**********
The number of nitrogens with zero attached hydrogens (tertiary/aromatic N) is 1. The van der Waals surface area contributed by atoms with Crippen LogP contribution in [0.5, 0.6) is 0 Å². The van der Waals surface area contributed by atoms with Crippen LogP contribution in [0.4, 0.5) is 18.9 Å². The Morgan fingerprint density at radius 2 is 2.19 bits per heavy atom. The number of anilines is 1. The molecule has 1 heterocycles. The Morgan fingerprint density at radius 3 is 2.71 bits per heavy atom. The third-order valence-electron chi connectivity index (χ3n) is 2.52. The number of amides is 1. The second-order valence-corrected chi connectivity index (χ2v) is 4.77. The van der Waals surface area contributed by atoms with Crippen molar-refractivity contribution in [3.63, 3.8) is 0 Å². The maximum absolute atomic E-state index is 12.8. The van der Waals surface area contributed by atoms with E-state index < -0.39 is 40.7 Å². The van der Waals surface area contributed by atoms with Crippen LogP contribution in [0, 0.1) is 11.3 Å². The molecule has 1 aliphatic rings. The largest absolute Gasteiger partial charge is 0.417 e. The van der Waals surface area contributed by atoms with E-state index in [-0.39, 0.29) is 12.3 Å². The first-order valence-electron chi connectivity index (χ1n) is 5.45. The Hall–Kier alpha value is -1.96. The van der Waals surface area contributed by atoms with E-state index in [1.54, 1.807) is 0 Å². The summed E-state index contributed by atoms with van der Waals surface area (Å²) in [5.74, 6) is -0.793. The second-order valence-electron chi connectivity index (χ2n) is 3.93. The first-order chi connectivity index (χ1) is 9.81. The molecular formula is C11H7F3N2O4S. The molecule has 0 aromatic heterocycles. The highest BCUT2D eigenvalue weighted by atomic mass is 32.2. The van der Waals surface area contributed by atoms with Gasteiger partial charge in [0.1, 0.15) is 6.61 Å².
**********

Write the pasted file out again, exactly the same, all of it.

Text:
The number of nitrogens with zero attached hydrogens (tertiary/aromatic N) is 1. The van der Waals surface area contributed by atoms with Crippen LogP contribution in [0.5, 0.6) is 0 Å². The van der Waals surface area contributed by atoms with Crippen LogP contribution in [0.4, 0.5) is 18.9 Å². The Morgan fingerprint density at radius 2 is 2.19 bits per heavy atom. The number of anilines is 1. The molecule has 1 heterocycles. The Morgan fingerprint density at radius 3 is 2.71 bits per heavy atom. The third-order valence-electron chi connectivity index (χ3n) is 2.52. The number of amides is 1. The second-order valence-corrected chi connectivity index (χ2v) is 4.77. The van der Waals surface area contributed by atoms with Crippen molar-refractivity contribution in [3.63, 3.8) is 0 Å². The maximum absolute atomic E-state index is 12.8. The van der Waals surface area contributed by atoms with E-state index < -0.39 is 40.7 Å². The van der Waals surface area contributed by atoms with Crippen LogP contribution in [0, 0.1) is 11.3 Å². The molecule has 1 aliphatic rings. The largest absolute Gasteiger partial charge is 0.417 e. The van der Waals surface area contributed by atoms with E-state index in [-0.39, 0.29) is 12.3 Å². The first-order valence-electron chi connectivity index (χ1n) is 5.45. The Hall–Kier alpha value is -1.96. The van der Waals surface area contributed by atoms with E-state index in [1.54, 1.807) is 0 Å². The summed E-state index contributed by atoms with van der Waals surface area (Å²) in [5.74, 6) is -0.793. The second-order valence-electron chi connectivity index (χ2n) is 3.93. The first-order chi connectivity index (χ1) is 9.81. The molecular formula is C11H7F3N2O4S. The molecule has 0 aromatic heterocycles. The highest BCUT2D eigenvalue weighted by atomic mass is 32.2. The van der Waals surface area contributed by atoms with Gasteiger partial charge in [0.1, 0.15) is 6.61 Å².